A new class was added for the Spring 2017 semester called Spanish for Heritage and Advanced Speakers of Spanish, or FL 288. Adjunct professor Irene Schmidt teaches this class and other Spanish classes at the college.
The idea of this course is to teach heritage speakers, people who grew up learning Spanish orally but never formally, to learn the proper grammar and writing of Spanish and to also help people who learned Spanish as a second language to build onto their reading and writing skills. For most heritage speakers, they have never taken a Spanish class and struggle when it comes to reading and writing in Spanish.
This class came to be after assistant professor of foreign language, Christina Wolff was teaching Spanish and noticed a lot of heritage speakers weren’t doing so well in the classes or in the reading and writing sections of the Legal and Healthcare Interpretation Programs.
“I started here as an adjunct and many times I would have students in the class who already spoke Spanish…,” Wolff said. “And at the end of the semester I just normally saw that these students failed or stopped coming or they might get an A in the class, but they never changed their bad habits.”
Schmidt learned in Spanish when she lived in Guatemala, but didn’t take a Spanish course when she moved to the U.S. until high school. Once she was in college, she struggled with learning the grammar of Spanish due to not having a formal education in it.
“I go from that weird introduction in first grade in Guatemala and then skipped everything and went straight into the AP Spanish test my senior year,” Schmidt said. “I took the test, did fine, got my credits, but there was still a lot of potholes and a lot of things I didn’t know until I started teaching at KU as a grad assistant. And that’s when I really had to wrestle with where you put the accent marks — ‘Is it a silent ‘H’ or no ‘H’?’ — so I know really well what some of our students go through.”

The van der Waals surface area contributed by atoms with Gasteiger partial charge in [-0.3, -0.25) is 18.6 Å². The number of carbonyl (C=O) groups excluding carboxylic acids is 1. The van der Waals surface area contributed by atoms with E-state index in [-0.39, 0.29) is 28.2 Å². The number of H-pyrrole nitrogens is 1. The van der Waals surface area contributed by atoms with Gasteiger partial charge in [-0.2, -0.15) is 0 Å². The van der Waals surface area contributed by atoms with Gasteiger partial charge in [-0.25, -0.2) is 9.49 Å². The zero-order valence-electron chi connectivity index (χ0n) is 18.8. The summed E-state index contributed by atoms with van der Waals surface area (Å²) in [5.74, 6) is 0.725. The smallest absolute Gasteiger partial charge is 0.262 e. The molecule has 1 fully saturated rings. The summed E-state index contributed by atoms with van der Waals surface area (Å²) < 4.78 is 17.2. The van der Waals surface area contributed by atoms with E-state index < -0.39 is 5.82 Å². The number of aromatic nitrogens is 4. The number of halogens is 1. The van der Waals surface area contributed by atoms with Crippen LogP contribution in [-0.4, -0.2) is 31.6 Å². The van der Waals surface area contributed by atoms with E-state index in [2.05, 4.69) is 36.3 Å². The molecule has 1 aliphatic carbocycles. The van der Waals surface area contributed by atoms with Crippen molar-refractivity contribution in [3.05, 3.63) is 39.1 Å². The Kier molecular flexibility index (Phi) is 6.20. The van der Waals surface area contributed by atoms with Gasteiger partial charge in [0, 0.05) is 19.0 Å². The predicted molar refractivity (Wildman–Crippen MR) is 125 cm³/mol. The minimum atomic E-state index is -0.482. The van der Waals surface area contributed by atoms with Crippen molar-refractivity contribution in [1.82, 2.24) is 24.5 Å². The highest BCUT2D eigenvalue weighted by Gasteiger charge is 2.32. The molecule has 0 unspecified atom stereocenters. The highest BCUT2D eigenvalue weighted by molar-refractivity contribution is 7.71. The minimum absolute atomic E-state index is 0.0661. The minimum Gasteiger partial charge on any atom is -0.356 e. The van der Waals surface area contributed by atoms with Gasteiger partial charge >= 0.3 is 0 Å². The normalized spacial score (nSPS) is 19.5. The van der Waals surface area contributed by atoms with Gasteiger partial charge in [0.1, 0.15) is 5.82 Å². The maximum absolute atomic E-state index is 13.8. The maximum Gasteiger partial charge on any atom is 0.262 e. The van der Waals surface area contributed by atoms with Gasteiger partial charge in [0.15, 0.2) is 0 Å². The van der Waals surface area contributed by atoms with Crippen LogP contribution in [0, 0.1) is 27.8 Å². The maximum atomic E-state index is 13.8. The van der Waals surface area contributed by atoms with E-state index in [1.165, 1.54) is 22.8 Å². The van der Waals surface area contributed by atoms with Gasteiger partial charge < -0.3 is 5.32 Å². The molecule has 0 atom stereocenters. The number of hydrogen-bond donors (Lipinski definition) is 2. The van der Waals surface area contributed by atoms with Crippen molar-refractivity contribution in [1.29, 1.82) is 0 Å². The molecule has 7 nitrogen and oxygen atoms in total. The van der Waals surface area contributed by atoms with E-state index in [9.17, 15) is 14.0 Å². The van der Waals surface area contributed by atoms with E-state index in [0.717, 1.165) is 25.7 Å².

FL 288 isn’t just offered to heritage speakers who want to learn about the proper grammar of Spanish, but also for people who have learned Spanish as a second language and want to further their skills in reading and writing in Spanish or who want to work on being able to communicate more in Spanish with heritage speakers.
“When we came up with the description of the course we wanted to stay with the spirit of the school, which is all about open access,” Schmidt said. “So we wanted to make sure we didn’t exclude students who are very capable of functioning orally and communicating with other students.”
This class isn’t an alternative to Composition I, but is instead structured like the class in the manner that students can improve their reading and writing skills in Spanish. Currently, it is an elective that is recommended for students who are a part of the Legal and Healthcare Interpreting Programs.
FL 288 might not transfer to another college or university, depending on if the institution has a course like the one offered at the college.
“Transferability depends on the receiving institution, but JCCC is always working towards having agreements allowing that transfer of courses,” counselor Gloria Rosso said. “That is so important for students to understand. It may or may not transfer, but it should transfer as an elective if it doesn’t transfer as an equivalent.”
Students have a range of reasons for taking this class. Student Natalie Robinson has been learning Spanish since she was in elementary school and decided to take this class to see if she would want to join the Medical Interpretation program at the college.
Student Sandra Velazquez decided to take this course after Wolff recommended she do it to further herself in the Legal Interpretation class. Velazquez has learned Spanish from home but she has never taken a Spanish class.
“It’s definitely really challenging, just from the first day because you’re learning all the rules that I have never learned Spanish formally,” Velazquez said.